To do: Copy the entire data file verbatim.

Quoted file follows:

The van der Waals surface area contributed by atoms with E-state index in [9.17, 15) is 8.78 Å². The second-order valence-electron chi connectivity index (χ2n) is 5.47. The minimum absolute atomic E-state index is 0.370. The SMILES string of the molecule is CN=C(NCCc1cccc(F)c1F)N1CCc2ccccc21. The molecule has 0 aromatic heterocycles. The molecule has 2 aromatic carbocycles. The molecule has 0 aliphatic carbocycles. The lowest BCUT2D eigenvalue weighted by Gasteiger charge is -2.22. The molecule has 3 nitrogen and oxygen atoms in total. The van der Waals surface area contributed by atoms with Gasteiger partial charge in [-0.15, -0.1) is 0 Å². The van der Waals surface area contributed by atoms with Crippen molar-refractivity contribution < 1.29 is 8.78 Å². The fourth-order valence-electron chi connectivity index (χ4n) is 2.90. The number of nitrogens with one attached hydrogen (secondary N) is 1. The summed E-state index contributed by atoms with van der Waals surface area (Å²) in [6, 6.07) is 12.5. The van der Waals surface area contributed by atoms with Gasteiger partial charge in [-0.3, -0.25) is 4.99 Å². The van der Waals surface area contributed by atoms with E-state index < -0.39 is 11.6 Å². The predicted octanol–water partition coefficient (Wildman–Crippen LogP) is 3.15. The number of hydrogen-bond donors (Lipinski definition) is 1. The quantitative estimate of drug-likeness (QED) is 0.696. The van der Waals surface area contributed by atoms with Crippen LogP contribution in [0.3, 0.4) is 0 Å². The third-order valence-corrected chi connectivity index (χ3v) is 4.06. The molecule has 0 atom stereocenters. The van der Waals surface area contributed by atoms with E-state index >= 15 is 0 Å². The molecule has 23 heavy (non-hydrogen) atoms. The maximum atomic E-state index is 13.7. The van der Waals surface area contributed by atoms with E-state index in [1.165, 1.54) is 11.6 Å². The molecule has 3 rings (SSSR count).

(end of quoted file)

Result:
The van der Waals surface area contributed by atoms with E-state index in [9.17, 15) is 8.78 Å². The second-order valence-electron chi connectivity index (χ2n) is 5.47. The minimum absolute atomic E-state index is 0.370. The SMILES string of the molecule is CN=C(NCCc1cccc(F)c1F)N1CCc2ccccc21. The molecule has 0 aromatic heterocycles. The molecule has 2 aromatic carbocycles. The molecule has 0 aliphatic carbocycles. The lowest BCUT2D eigenvalue weighted by Gasteiger charge is -2.22. The molecule has 3 nitrogen and oxygen atoms in total. The van der Waals surface area contributed by atoms with Gasteiger partial charge in [-0.15, -0.1) is 0 Å². The van der Waals surface area contributed by atoms with Crippen molar-refractivity contribution < 1.29 is 8.78 Å². The fourth-order valence-electron chi connectivity index (χ4n) is 2.90. The number of nitrogens with one attached hydrogen (secondary N) is 1. The summed E-state index contributed by atoms with van der Waals surface area (Å²) in [6, 6.07) is 12.5. The van der Waals surface area contributed by atoms with Gasteiger partial charge in [-0.3, -0.25) is 4.99 Å². The van der Waals surface area contributed by atoms with E-state index < -0.39 is 11.6 Å². The predicted octanol–water partition coefficient (Wildman–Crippen LogP) is 3.15. The number of hydrogen-bond donors (Lipinski definition) is 1. The quantitative estimate of drug-likeness (QED) is 0.696. The van der Waals surface area contributed by atoms with Crippen LogP contribution in [0.3, 0.4) is 0 Å². The third-order valence-corrected chi connectivity index (χ3v) is 4.06. The molecule has 0 atom stereocenters. The van der Waals surface area contributed by atoms with E-state index >= 15 is 0 Å². The molecule has 23 heavy (non-hydrogen) atoms. The maximum atomic E-state index is 13.7. The van der Waals surface area contributed by atoms with E-state index in [1.165, 1.54) is 11.6 Å². The molecule has 3 rings (SSSR count).